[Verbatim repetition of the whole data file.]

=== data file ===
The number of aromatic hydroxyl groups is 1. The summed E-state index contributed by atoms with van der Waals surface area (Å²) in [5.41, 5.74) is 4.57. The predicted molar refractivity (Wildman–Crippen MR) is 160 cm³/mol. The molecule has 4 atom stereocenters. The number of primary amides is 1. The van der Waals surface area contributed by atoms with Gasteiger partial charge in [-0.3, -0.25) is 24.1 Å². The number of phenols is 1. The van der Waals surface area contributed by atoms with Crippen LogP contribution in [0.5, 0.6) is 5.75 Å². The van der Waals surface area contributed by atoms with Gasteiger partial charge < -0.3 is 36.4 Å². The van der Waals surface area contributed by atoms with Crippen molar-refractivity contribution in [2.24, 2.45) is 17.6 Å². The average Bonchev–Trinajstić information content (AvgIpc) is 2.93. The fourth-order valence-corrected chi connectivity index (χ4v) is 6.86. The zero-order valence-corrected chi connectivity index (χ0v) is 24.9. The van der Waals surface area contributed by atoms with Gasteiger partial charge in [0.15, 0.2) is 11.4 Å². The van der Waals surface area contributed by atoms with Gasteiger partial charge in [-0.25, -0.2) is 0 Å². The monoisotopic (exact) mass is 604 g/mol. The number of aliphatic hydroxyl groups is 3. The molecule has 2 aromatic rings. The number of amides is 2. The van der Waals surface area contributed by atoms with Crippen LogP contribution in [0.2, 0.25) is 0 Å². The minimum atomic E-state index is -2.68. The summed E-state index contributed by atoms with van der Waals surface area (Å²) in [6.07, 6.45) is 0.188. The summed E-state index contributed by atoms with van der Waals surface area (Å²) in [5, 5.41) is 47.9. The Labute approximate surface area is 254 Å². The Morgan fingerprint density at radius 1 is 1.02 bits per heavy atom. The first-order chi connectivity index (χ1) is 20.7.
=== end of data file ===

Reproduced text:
The number of aromatic hydroxyl groups is 1. The summed E-state index contributed by atoms with van der Waals surface area (Å²) in [5.41, 5.74) is 4.57. The predicted molar refractivity (Wildman–Crippen MR) is 160 cm³/mol. The molecule has 4 atom stereocenters. The number of primary amides is 1. The van der Waals surface area contributed by atoms with Gasteiger partial charge in [-0.3, -0.25) is 24.1 Å². The number of phenols is 1. The van der Waals surface area contributed by atoms with Crippen LogP contribution in [0.5, 0.6) is 5.75 Å². The van der Waals surface area contributed by atoms with Gasteiger partial charge < -0.3 is 36.4 Å². The van der Waals surface area contributed by atoms with Crippen molar-refractivity contribution in [2.24, 2.45) is 17.6 Å². The average Bonchev–Trinajstić information content (AvgIpc) is 2.93. The fourth-order valence-corrected chi connectivity index (χ4v) is 6.86. The zero-order valence-corrected chi connectivity index (χ0v) is 24.9. The van der Waals surface area contributed by atoms with Gasteiger partial charge in [0.15, 0.2) is 11.4 Å². The van der Waals surface area contributed by atoms with Gasteiger partial charge in [-0.25, -0.2) is 0 Å². The monoisotopic (exact) mass is 604 g/mol. The number of aliphatic hydroxyl groups is 3. The molecule has 2 aromatic rings. The number of amides is 2. The van der Waals surface area contributed by atoms with Crippen LogP contribution in [0.2, 0.25) is 0 Å². The minimum atomic E-state index is -2.68. The summed E-state index contributed by atoms with van der Waals surface area (Å²) in [6.07, 6.45) is 0.188. The summed E-state index contributed by atoms with van der Waals surface area (Å²) in [5, 5.41) is 47.9. The Labute approximate surface area is 254 Å². The Morgan fingerprint density at radius 1 is 1.02 bits per heavy atom. The first-order chi connectivity index (χ1) is 20.7.